Being diagnosed with breast cancer is a fear that most women have. In fact, waiting for a mammogram and the ensuing results can be very frightening. If a woman is told that she has breast cancer, you can bet a hundred thoughts consume her brain within seconds.
The immediate thoughts are a fear of death, the loss of breasts through mastectomy, and cancer treatments, and if they can even afford to have cancer.
The first thought for many women isn’t even about themselves — it’s about their children and loved ones. How will they cope?
There are many ways to help a friend who has breast cancer. Here are a few.
1) Take Care of Her Children
A mother fears for her children's well-being as soon as she gets her diagnosis.
How will I tell them? Who will take care of them when I’m in surgery or treatment? What if I die?
If Mom has a husband or partner, he or she will likely be working to support the family and will also be helping her with cancer “stuff.” This is where you, the friend, can jump in and help. Join with some friends and set up a babysitting plan.
Have the kids for a sleepover. Bring them dinner — check first to see if they want any food, and if so, what kind they’d like. Help them with homework. Take them bowling, swimming, to the movies, and to any activity that will help get their minds off their mom’s health.
It’s frightening and confusing for a child when their mother is ill and doesn’t get well after a few days. Their world changes entirely. Any mother with breast cancer who has a friend who will take care of her children when needed has a real friend indeed. This will relieve her of stress and guilt and help her focus on getting better.
The same goes for the woman who has pets. Walk them, feed them, love them, even take them in for a while. Pets are like family for most people, so caring for them when she can’t will give her enormous relief.
2) Take Care of Her Home
There are several reasons to take care of her home. She certainly took care of it, or rather did, before getting sick. Cancer treatments don’t always mean a woman is constantly feeling unwell but coming home to a clean home (especially when going through chemo which can lower her immune system) will simply make her feel happier coming home.
Sweep, clean, sort and do a little laundry. If she has children, she’ll appreciate even more that her children’s home is tidy and welcoming for the whole family. You don’t have to overwhelm her with buzzing around her home or family, but being there when needed can be a saving grace.
3) Listen to Her
ABC News ran an article about the different ways to help a woman during this time. One woman interviewed said she really appreciated someone just telling her to talk, and listening to her try to work out her plans in her own time.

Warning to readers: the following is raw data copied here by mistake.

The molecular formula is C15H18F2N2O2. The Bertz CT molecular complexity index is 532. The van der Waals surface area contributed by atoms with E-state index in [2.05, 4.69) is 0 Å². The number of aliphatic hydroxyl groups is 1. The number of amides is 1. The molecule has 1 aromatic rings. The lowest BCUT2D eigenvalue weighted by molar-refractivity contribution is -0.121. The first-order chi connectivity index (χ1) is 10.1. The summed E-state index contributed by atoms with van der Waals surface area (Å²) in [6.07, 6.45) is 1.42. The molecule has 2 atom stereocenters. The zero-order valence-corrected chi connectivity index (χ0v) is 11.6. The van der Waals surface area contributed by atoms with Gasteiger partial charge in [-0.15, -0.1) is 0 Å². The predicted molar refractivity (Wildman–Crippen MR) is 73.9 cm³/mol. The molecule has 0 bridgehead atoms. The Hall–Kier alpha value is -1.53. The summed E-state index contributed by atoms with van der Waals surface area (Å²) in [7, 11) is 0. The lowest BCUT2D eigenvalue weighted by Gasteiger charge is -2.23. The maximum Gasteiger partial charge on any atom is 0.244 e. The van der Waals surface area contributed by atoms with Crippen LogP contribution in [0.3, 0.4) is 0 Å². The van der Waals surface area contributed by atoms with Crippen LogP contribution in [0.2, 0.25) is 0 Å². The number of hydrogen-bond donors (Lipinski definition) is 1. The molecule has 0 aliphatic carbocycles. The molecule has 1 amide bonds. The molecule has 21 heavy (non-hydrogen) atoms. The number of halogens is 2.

Victoria Irwin, 57, a writer in Orinda, California who had cancer in 2013, spoke of her friend. "She didn't give advice, but acknowledged the difficulty of the situation. That listening was the most helpful thing she could have done."
Advice is not always appreciated, especially from a friend who has never had cancer. Letting your friend talk through her plans, her fears and her experiences can be far more productive. Be her sounding board when she needs one. And don’t forget that it’s OK to make her laugh. Laughter is a great way to get through a difficult moment.
4) Some Don’ts
Cancer.org says that women fighting cancer really don’t need to hear certain well-being bits of advice. They include:
- Don’t urge your friend to be strong or fight the breast cancer if she doesn’t feel up to it.
- Don’t leave out your friend when talking to others in the room, or assume she can’t hear you even if she appears to be asleep.
- Don’t offer medical advice or your opinion on things like diet, vitamins and herbal therapies.
Nobody's perfect. You can’t walk on eggshells around your friend who has breast cancer the entire time. You may (hopefully only on a rare occasion) put your foot in it when it comes to saying or doing something she doesn’t appreciate while she’s sick. It’s OK — you’re her friend. You’re human. And you’re trying.
She’s got tunnel vision, she's exhausted and scared. Maybe on some days she’s just numb or too busy vomiting to care. So don’t expect a ton of thanks when she’s in the thick of it. She may be grumpy on some days and forget to appreciate you on others.
But odds are she’ll pull through and when she does, she’ll know you were there. Not just for her, but for her family, her home and her whole world. So don’t wait for an invitation. Tread softly and carefully, but do all you can to help, and know that you are an instrumental part of her recovery.
ABC News. “22 Ways to Help a Friend With Breast Cancer”. Web. Retrieved Oct 28th 2015.
Cancer.org. “When Your Friend Has Breast Cancer”. Web. Retrieved Oct 28th 2015.
Reviewed October 30, 2015
by Michele Blacksberg RN
Edited by Jody Smith